This morning, Ted Olson — the conservative lawyer who represented President Bush in Bush v. Gore — appeared on Fox News Sunday to discuss his recent victory in overturning Proposition 8, which banned same-sex marriages in California. Throughout the interview, host Chris Wallace attempted to trip up his guest with a series of familiar Republican talking points, all of which Olson repudiated.
Wallace asked Olson to identify the right to same-sex marriage in the constitution and wondered why “seven million Californians” “don’t get to say that marriage is between a man and a woman.” Olson replied that the Supreme Court has ruled that marriage was a fundamental right and pointed out that the constitution made no explicit mention of interracial marriage either. He stressed that under our system of government, voters can’t deprive minority groups of their constitutionally guaranteed protections and reminded Wallace that in the 1960s, “Californians voted to change their constitution to say that you could discriminate on the basis of race in the sale of your home; the United States Supreme Court struck that down.”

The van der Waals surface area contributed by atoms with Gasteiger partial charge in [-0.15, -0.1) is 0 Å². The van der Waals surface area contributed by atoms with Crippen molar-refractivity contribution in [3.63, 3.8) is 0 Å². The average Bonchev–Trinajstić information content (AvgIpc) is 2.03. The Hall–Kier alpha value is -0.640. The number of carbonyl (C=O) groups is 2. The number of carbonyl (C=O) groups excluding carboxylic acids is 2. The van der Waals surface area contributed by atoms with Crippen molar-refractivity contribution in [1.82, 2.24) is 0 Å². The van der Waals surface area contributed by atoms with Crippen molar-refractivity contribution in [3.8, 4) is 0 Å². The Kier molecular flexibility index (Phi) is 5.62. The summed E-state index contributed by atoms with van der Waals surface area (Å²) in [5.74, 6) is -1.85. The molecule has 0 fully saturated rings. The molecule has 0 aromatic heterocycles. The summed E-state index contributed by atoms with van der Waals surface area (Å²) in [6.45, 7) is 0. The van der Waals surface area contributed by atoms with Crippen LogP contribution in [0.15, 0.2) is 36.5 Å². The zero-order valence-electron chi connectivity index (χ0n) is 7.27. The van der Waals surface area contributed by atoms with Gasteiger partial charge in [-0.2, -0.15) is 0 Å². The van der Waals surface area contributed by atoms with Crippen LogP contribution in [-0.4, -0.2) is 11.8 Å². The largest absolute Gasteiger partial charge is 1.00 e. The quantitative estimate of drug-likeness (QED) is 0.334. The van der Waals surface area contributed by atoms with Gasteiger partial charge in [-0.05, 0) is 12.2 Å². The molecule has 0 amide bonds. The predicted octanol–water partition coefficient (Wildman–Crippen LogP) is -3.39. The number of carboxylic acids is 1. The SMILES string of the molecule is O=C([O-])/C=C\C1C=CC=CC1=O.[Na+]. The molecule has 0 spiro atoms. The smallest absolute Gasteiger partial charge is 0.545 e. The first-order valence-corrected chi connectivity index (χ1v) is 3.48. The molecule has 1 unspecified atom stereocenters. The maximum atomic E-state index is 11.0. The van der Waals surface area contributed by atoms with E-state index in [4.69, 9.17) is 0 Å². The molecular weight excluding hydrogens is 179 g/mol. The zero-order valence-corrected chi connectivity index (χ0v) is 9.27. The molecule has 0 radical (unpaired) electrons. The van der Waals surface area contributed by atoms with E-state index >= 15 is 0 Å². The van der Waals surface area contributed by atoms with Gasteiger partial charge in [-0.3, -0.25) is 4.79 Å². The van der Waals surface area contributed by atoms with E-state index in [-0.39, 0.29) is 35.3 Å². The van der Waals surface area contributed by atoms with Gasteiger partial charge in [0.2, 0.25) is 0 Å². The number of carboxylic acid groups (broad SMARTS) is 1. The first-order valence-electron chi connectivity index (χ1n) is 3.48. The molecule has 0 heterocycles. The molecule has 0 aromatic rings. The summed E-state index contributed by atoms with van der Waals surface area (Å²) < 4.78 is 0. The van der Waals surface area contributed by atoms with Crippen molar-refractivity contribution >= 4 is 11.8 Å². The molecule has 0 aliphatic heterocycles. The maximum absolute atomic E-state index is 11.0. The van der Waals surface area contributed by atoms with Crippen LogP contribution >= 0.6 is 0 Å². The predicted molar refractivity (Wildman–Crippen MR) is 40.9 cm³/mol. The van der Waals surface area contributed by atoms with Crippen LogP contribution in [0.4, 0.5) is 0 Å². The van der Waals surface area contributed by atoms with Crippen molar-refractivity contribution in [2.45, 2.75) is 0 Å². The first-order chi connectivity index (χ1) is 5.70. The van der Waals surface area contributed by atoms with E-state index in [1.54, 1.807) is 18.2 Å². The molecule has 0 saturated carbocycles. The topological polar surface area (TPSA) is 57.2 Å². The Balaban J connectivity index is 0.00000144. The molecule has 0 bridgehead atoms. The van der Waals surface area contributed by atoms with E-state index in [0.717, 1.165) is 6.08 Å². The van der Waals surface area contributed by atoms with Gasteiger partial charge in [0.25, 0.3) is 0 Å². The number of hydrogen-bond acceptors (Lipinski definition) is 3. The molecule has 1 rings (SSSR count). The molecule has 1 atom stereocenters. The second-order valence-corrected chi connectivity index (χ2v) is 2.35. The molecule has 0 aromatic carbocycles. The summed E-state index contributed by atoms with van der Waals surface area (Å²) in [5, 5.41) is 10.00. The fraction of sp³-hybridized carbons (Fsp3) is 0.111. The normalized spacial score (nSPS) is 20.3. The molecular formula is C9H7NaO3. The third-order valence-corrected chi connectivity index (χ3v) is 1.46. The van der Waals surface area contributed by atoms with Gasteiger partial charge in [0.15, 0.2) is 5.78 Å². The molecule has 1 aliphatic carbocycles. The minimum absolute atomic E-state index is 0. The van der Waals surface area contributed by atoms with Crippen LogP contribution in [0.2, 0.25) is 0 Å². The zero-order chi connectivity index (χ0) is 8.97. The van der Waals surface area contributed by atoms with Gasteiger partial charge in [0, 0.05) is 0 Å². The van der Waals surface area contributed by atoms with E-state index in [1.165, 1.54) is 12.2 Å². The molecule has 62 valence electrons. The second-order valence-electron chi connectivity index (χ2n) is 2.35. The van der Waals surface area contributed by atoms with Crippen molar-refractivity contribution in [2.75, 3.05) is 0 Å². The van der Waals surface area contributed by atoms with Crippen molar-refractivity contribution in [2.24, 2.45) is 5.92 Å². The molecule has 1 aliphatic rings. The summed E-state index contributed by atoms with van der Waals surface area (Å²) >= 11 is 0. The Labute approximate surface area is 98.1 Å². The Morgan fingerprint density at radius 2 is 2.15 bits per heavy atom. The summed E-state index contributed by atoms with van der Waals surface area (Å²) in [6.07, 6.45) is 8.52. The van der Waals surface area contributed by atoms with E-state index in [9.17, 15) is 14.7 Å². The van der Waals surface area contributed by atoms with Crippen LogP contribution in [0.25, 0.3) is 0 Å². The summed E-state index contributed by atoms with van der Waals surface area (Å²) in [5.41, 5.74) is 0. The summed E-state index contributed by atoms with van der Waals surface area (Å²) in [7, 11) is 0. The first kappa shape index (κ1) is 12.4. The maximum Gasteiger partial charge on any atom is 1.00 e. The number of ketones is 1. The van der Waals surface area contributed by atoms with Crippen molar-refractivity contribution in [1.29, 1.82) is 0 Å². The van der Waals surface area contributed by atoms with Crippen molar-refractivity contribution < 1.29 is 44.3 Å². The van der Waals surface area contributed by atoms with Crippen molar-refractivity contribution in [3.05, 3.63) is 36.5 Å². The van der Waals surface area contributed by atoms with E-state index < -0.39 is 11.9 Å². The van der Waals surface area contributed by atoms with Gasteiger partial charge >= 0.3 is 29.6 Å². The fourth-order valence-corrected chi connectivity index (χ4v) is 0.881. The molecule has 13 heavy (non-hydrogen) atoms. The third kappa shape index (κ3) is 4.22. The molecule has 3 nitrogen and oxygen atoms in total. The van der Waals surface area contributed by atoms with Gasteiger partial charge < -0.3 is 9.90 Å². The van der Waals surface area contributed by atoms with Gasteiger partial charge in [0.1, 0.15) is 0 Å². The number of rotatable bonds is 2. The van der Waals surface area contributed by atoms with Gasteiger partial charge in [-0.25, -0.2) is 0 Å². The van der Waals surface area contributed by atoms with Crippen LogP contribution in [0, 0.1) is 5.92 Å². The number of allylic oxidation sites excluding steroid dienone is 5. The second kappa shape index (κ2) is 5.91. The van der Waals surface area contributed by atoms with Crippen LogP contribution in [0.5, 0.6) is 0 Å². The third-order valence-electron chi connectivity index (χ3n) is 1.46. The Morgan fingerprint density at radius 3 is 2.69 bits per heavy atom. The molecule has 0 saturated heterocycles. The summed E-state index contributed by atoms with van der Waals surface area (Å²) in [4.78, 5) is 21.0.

When Wallace pressed the point further, likening same-sex marriage to abortion and noting that “the political process in the case of same-sex marriage was working” since states had been deciding the issue on a “state-by-state basis,” Olson asked Wallace how he would like it if Fox News’ right to free speech was decided in such a manner:
OLSON: Well, would you like your right to free speech? Would you like Fox’s right to free press put up to a vote and say well, if five states approved it, let’s wait till the other 45 states do? These are fundament constitutional rights. The Bill of Rights guarantees Fox News and you, Chris Wallace, the right to speak. It’s in the constitution. And the Supreme Court has repeatedly held that the denial of our citizens of the equal rights to equal access to justice under the law, is a violation of our fundamental rights. Yes, it’s encouraging that many states are moving towards equality on the basis of sexual orientation, and I’m very, very pleased about that. … We can’t wait for the voters to decide that that immeasurable harm, that is unconstitutional, must be eliminated.
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At the end of the interview, Wallace conceded that his right-wing points failed to crack Olson’s arguments. “Mr. Olson, we want to thank you so much for joining us today. We’ll keep following your lawsuit. And I gotta say, after your appearance today, I don’t understand how you ever lost a case in the supreme court, sir,” he said.